2 Answers 2

Apart from all the straightforward things that too many people don't do (meet regularly, help find a problem and suggest a plan of attack, help package partial progress into complete if modest theorems, etc) here's the big one:

Be honest if things are going badly!

Ask your student what their goals are. This basically means ask when do they expect to graduate and what kind of job do they want. If they are not on track, say so, because I bet you they didn't know that. Please do not tell them they're not ready at the last second, or write them a lukewarm letter while smiling to their face.

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I think you may have misunderstood the purpose of this site. It is not to give you a forum for venting your anger or your frustration. If you have an axe to grind with your adviser, then I suggest that you follow your own preaching and talk to him personally, rather than ranting here anonymously. –  Alex B. Feb 2 '11 at 5:04
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I completely agree with @Alex. Furthermore, you (@Anonymous) would do well to remember that professors are generally hired more for their ability to prove theorems than for their social skills. –  Igor Rivin Feb 2 '11 at 5:14
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In my limited experience, one is discouraged from being blunt to students, presumably because everyone has their own favourite horror story of an advisor cutting their student of at the knees with criticism. So I don't really appreciate being told "if they are not on track, say so, because I bet you they didn't know that". –  Yemon Choi Feb 2 '11 at 5:16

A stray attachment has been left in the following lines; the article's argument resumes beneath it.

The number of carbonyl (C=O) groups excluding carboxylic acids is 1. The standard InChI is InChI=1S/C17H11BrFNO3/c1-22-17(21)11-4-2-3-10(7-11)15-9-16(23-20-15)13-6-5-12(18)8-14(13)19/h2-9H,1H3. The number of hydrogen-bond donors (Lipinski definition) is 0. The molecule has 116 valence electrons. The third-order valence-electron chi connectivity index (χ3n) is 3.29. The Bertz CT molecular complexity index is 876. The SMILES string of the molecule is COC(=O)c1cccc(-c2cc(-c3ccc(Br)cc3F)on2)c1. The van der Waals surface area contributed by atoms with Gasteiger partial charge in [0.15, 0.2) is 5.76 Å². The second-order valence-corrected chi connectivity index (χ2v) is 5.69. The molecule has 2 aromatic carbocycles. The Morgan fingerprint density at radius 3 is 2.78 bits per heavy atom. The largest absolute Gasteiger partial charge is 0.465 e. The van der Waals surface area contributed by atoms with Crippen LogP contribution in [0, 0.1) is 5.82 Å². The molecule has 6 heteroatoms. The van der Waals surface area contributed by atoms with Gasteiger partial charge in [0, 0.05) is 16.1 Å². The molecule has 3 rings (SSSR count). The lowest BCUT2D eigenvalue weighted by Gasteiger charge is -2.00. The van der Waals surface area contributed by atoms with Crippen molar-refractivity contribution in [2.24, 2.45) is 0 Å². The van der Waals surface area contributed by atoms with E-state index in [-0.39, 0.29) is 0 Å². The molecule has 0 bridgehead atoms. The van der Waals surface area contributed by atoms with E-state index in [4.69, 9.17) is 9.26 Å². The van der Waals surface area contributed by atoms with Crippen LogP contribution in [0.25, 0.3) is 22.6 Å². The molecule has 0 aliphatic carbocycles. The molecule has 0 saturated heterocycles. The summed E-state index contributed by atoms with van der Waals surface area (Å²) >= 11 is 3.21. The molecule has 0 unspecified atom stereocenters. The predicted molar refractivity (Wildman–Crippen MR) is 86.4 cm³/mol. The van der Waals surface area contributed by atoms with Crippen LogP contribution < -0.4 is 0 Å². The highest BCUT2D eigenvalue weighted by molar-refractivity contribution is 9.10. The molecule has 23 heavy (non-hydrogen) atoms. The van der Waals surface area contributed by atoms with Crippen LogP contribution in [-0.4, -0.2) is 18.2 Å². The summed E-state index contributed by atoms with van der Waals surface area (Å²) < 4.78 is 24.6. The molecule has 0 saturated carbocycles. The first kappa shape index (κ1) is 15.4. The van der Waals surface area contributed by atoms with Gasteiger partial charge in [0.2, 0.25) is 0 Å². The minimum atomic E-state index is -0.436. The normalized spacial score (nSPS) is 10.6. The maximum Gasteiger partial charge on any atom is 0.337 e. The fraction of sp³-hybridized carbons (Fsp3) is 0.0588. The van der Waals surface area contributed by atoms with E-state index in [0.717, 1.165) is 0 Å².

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please note the author of the question and the author of this answer are not the same anonymous. –  anonymous Feb 2 '11 at 5:45
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@anonymous We don't actually know that. They are both unregistered and anonymous. For all we know, it might be the same user. That's anonymity for you. –  Alex B. Feb 2 '11 at 14:59

In my opinion (and this certainly is in agreement with the practice in my department and university), the advisor's primary job is to supervise a student's work on an MS Thesis or PhD Dissertation. At our institution, advisors are also responsible for making sure that students satisfy the specific course requirements for their degree.

I make it a point to discuss expectations with any student who asks me to be his/her advisor. If the student has unreasonable expectations of me, I'll simply decline to advise that student. If the student isn't willing to meet my expectations, then I'll also decline to advise that student. Sometimes students decide after this conversation that they don't want me for an advisor. The important point here is that both parties should understand how things will work before the student starts working with an advisor.